Another example of this is sugar. In the form of sugar cane, sugar is highly nutritious, filled with fibre and lots of minerals, particularly chromium. When sugar is processed, all the fibre & nutrients are discarded. The amount of sugar eaten in the average modern diet is so large that chromium stores in the body can be severely depleted

Fats are another very important example. We need essential fatty acids for a variety of reasons. When we eat unsaturated fats as part of a whole food, they can be utilised by the body. But when the fat is extracted from the whole food, the usual way of doing this is using heat, which turns the fat into a trans fat. Trans fats cannot be absorbed by the body, and even worse, they clog up the fat receptors, so that what good fats are eaten are also unable to be absorbed. Then, because all the nutrients have been taken out, the oil starts to go rancid, and must be filtered through solvents to get rid of the smell. Margarines are also bad as the oil is hydrogenated to make it solid, which turns it into the same form as a saturated fat. Despite the hype about butter, it is much better tolerated by the body than margarine. Even people who are milk allergic can usually eat butter.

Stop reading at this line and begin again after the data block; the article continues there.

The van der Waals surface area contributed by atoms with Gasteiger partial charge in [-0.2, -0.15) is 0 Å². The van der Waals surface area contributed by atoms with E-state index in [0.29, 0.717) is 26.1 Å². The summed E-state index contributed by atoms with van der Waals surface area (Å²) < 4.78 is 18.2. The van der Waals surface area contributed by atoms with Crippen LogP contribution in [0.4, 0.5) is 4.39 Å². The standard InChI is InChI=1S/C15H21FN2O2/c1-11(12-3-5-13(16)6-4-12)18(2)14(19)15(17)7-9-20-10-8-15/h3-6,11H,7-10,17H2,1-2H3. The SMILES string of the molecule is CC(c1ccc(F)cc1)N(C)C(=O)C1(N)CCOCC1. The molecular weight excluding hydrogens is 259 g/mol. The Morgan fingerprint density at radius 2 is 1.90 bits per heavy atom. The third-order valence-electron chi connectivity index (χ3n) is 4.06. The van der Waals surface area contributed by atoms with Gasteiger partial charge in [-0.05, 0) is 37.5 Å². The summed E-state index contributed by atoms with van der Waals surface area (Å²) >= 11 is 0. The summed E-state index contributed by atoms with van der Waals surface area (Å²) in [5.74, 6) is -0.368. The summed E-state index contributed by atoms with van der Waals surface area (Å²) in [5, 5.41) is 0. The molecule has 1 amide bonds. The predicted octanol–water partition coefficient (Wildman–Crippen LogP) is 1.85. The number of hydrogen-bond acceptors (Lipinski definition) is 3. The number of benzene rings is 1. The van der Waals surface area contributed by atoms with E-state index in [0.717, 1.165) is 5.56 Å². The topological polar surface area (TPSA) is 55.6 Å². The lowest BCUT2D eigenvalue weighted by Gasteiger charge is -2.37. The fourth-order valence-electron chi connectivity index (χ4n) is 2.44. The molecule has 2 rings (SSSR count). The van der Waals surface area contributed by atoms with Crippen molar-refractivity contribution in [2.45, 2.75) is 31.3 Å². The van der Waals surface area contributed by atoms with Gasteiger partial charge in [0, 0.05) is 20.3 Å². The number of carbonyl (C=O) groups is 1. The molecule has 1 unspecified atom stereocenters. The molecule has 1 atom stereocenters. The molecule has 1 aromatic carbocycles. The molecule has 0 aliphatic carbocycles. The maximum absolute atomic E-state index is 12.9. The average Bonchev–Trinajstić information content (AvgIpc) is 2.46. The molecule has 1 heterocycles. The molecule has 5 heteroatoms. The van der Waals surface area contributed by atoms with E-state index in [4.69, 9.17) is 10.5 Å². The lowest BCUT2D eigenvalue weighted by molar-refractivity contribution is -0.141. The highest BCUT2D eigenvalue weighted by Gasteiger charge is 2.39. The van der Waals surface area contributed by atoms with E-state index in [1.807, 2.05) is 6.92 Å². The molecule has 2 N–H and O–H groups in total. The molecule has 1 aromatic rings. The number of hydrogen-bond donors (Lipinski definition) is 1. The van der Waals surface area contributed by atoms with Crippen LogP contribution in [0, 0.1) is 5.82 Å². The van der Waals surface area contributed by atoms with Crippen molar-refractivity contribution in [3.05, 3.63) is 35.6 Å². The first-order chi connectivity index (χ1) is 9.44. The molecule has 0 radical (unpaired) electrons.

Cold pressed oils are better, but even they become unstable when heated. So if using a little oil for stir frying, always use extra virgin olive oil, as this is the most stable. This also makes a good salad dressing, having a good flavour. Flaxseed oil is a very good source of essential fatty acids, the best being Udo’s Choice, which is a blend of flaxseed & other oils, giving the perfect balance between Omega 3 & 6. (½ butter & ½ Udo’s choice, by weight, make a good spread. This should never be heated.) Other than these oils, it is best to get our fats from whole foods like nuts & seeds. Note that nuts can go rancid quite quickly. Once they have been deshelled, they should be refrigerated.